March 23, 2005

The Devil’s Workday

Today one of the chickens started barking, and it hasn’t stopped for the entire evening. I have no idea what this means. The two of ’em have also taken to flipping over their food dish every afternoon and pitchin’ a fit ’bout it. They’re starting to become a pain in the neck, and when I say a pain in the neck, I actually mean delicious.

In the last week I’ve probably flip-flopped ten million times about what I plan to do for the future, which is typically an indication that I’m trying to plan too far ahead. I’ve been thinking six months ahead, which experience has shown is a completely useless exercise. It’s an indication that I should probably be planning only a month ahead, and instead trying to figure out how I’m going to pack up this circus and roll it back to Minnesota for the summer.

Minnesota. It seems my stomping grounds only make the news when people are shooting at each other. That’s not how I remember it at all, but maybe in 22 years of living there I missed something.

The distant future (distant being anything more than three months out) looks rather interesting. I have no shortage of exciting opportunities, some of which allow me to live and work anywhere I please. However, these require that I figure out a way to work without being in constant pain. Despite intuition otherwise, chronic pain associated with work is usually detrimental to productivity. I do plan on living for at least another 75 years, and I assume a functional pointer finger will come in handy wherever I choose to go. It’s not as interdisciplinary as the middle finger, of course, but I need to find a way to protect it nevertheless.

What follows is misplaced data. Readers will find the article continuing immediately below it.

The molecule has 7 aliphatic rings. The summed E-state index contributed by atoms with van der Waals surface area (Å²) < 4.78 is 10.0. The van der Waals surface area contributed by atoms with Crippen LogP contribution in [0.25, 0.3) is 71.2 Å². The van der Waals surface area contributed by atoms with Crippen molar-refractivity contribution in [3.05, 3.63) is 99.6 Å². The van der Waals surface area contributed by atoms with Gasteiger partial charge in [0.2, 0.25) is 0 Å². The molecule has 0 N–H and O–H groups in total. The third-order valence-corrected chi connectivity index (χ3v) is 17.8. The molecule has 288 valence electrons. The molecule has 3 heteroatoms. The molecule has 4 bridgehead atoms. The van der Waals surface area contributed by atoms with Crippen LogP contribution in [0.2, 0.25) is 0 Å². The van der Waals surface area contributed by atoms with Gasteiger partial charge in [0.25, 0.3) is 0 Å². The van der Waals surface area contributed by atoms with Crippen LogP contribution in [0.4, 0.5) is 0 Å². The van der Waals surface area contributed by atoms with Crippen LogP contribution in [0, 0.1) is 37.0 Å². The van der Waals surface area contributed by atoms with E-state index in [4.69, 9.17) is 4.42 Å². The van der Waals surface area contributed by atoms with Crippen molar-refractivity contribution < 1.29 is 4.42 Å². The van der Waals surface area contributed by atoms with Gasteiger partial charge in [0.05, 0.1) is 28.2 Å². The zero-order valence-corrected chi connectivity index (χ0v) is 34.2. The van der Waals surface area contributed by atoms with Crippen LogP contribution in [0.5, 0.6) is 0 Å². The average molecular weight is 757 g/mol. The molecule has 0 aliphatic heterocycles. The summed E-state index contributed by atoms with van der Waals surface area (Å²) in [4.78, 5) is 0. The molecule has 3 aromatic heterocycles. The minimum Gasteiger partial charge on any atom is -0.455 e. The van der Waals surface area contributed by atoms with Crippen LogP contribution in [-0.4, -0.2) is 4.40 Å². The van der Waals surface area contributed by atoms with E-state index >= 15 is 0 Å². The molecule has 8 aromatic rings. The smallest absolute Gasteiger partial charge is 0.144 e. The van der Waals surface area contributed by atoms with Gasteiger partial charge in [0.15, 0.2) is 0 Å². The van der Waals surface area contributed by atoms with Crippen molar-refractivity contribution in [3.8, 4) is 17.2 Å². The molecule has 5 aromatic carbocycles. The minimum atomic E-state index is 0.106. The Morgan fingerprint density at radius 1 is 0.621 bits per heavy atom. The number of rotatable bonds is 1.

Hopefully, three months of paddling canoes will give my body enough time to knit back together its damaged goods, while destroying parts that are currently intact. My body will break in places it never knew it had, but that will take the mind off existing ailments long enough for them to disappear. This process is cyclic, and cycles are the way of life. If you can look back while looking forward, nothing will take you by surprise.

Unless you like surprises, that is.